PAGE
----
Despite enormous strides of humankind is making in the trip to Mars, getting there is only the beginning of the journey.
Ultimately, the mission is to make the Red Planet livable to humans.
There are multiple challenges to this goal, one of which is that Mars' freezing temperatures mean that liquid water can't exist on the planet.
While scientists such as Carl Sagan have previously suggested vaporizing the polar ice caps to raise the planet's global temperature, further research has shown that this wouldn't provide the required change in atmospheric levels to make the Mars habitable.
Now, a group of scientists from Harvard University has found a new path to terraforming Mars. Instead of transforming the entire planet in one massive undertaking, the new research in the journal Nature Astronomy is proposing a more regional approach and changing Mars bit by bit through silica aerogel.
"This regional approach to making Mars habitable is much more achievable than global atmospheric modification," explained lead author Robin Wordsworth of the Harvard John A. Paulson School of Engineering and Applied Sciences. "Unlike the previous ideas to make Mars habitable, this is something that can be developed and tested systematically with materials and technology we already have."
The Magic Of Silica Aerogel
Mars' polar ice caps are a mixture of water ice and frozen carbon dioxide, the latter of which allows sunlight to penetrate it and traps heat at the same time. This means that there are pockets of warming occurring beneath the ice in the summer.
Wordsworth revealed that the scientists thought about this solid-state greenhouse effect and wondered if it could be used to create habitable regions on Mars. To do so, they would have to find a material that could minimize thermal conductivity, while transmitting as much light as possible.
One of the most insulating materials around, silica aerogels are 97 percent porous and used in a number of engineering applications in aeronautics, such as the NASA Mars Exploration rovers.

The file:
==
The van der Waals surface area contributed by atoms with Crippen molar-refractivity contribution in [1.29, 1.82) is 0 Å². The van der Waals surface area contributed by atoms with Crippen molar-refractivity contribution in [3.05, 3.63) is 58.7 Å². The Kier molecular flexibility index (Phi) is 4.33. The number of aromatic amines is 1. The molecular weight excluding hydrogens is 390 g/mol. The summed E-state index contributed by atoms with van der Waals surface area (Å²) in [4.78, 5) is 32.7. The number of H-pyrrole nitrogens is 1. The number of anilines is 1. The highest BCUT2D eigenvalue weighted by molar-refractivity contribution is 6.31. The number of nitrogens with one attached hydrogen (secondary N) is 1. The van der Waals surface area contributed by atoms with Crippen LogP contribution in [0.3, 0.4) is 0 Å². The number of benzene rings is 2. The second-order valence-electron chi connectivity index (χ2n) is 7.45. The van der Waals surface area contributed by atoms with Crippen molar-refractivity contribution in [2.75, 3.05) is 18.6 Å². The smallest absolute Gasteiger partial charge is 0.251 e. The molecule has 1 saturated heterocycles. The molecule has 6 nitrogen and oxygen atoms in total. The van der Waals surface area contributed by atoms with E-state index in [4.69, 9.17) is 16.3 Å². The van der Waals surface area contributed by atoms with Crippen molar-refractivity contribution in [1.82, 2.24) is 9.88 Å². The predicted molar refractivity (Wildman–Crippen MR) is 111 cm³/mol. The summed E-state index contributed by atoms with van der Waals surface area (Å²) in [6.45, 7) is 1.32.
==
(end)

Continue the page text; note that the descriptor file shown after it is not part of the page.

"It wouldn't require large amounts of energy or maintenance of moving parts to keep an area warm over long periods of time," said Laura Kerber of NASA's Jet Propulsion Laboratory, describing the effect of silica aerogel as "passive."
In models and experiments, the research team demonstrated how a thin layer of silica aerogel could increase average temperatures of mid-latitudes on Mars to reach Earth-like temperatures.
According to Wordsworth, no additional technology would even be necessary: the material could simply be spread across a large surface area and there would be permanent liquid water underneath.
Challenges To The Mission
The results of the experiments are promising, but there are still various challenges remaining before scientists could begin using silicon aerogel on the Red Planet.
For instance, NASA noted that large quantities of aerogel is needed to produce a significant region with permanent liquid water. It would also take about two Mars years or four Earth years of warming. Logistics issues, such as the shipping and storing of the material, would also need to be resolved.
Wordsworth pointed out that ethical questions would also have to be explored in terraforming other planets.
"If you're going to enable life on the Martian surface, are you sure that there's not life there already? If there is, how do we navigate that," Wordsworth asked, adding that as soon as humankind commits to inhabiting Mars, these types of questions are inevitable.